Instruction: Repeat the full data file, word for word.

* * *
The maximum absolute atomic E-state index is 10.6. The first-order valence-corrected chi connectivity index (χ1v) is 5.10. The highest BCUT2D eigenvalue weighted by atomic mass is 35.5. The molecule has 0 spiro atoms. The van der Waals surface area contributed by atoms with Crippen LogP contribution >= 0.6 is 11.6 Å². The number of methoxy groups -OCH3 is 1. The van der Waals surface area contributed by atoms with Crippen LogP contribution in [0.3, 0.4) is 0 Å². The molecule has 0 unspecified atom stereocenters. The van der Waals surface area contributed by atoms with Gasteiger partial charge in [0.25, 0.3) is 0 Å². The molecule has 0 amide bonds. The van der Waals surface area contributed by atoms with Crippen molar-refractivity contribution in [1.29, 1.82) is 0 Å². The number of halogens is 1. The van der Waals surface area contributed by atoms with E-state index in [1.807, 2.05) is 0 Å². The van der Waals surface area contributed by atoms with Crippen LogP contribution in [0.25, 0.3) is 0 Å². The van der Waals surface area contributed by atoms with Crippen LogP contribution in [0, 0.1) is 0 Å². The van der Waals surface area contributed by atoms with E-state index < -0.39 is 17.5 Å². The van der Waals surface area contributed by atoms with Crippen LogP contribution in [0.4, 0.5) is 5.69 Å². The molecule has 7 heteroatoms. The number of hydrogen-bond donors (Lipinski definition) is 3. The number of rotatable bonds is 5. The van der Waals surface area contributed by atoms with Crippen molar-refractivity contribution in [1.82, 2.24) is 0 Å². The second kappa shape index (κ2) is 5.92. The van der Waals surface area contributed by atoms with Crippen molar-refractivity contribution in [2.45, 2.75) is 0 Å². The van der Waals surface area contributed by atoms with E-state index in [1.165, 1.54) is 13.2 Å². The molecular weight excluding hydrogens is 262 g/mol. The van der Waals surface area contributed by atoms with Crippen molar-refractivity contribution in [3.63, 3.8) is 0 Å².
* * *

The maximum absolute atomic E-state index is 10.6. The first-order valence-corrected chi connectivity index (χ1v) is 5.10. The highest BCUT2D eigenvalue weighted by atomic mass is 35.5. The molecule has 0 spiro atoms. The van der Waals surface area contributed by atoms with Crippen LogP contribution >= 0.6 is 11.6 Å². The number of methoxy groups -OCH3 is 1. The van der Waals surface area contributed by atoms with Crippen LogP contribution in [0.3, 0.4) is 0 Å². The molecule has 0 unspecified atom stereocenters. The van der Waals surface area contributed by atoms with Gasteiger partial charge in [0.25, 0.3) is 0 Å². The molecule has 0 amide bonds. The van der Waals surface area contributed by atoms with Crippen molar-refractivity contribution in [1.29, 1.82) is 0 Å². The number of halogens is 1. The van der Waals surface area contributed by atoms with E-state index in [1.807, 2.05) is 0 Å². The van der Waals surface area contributed by atoms with Crippen LogP contribution in [0.25, 0.3) is 0 Å². The van der Waals surface area contributed by atoms with Crippen LogP contribution in [0, 0.1) is 0 Å². The van der Waals surface area contributed by atoms with E-state index < -0.39 is 17.5 Å². The van der Waals surface area contributed by atoms with Crippen LogP contribution in [0.4, 0.5) is 5.69 Å². The molecule has 7 heteroatoms. The number of hydrogen-bond donors (Lipinski definition) is 3. The number of rotatable bonds is 5. The van der Waals surface area contributed by atoms with Crippen molar-refractivity contribution in [1.82, 2.24) is 0 Å². The second kappa shape index (κ2) is 5.92. The van der Waals surface area contributed by atoms with Crippen molar-refractivity contribution in [2.45, 2.75) is 0 Å². The van der Waals surface area contributed by atoms with E-state index in [1.165, 1.54) is 13.2 Å². The molecular weight excluding hydrogens is 262 g/mol. The van der Waals surface area contributed by atoms with Crippen molar-refractivity contribution in [3.63, 3.8) is 0 Å².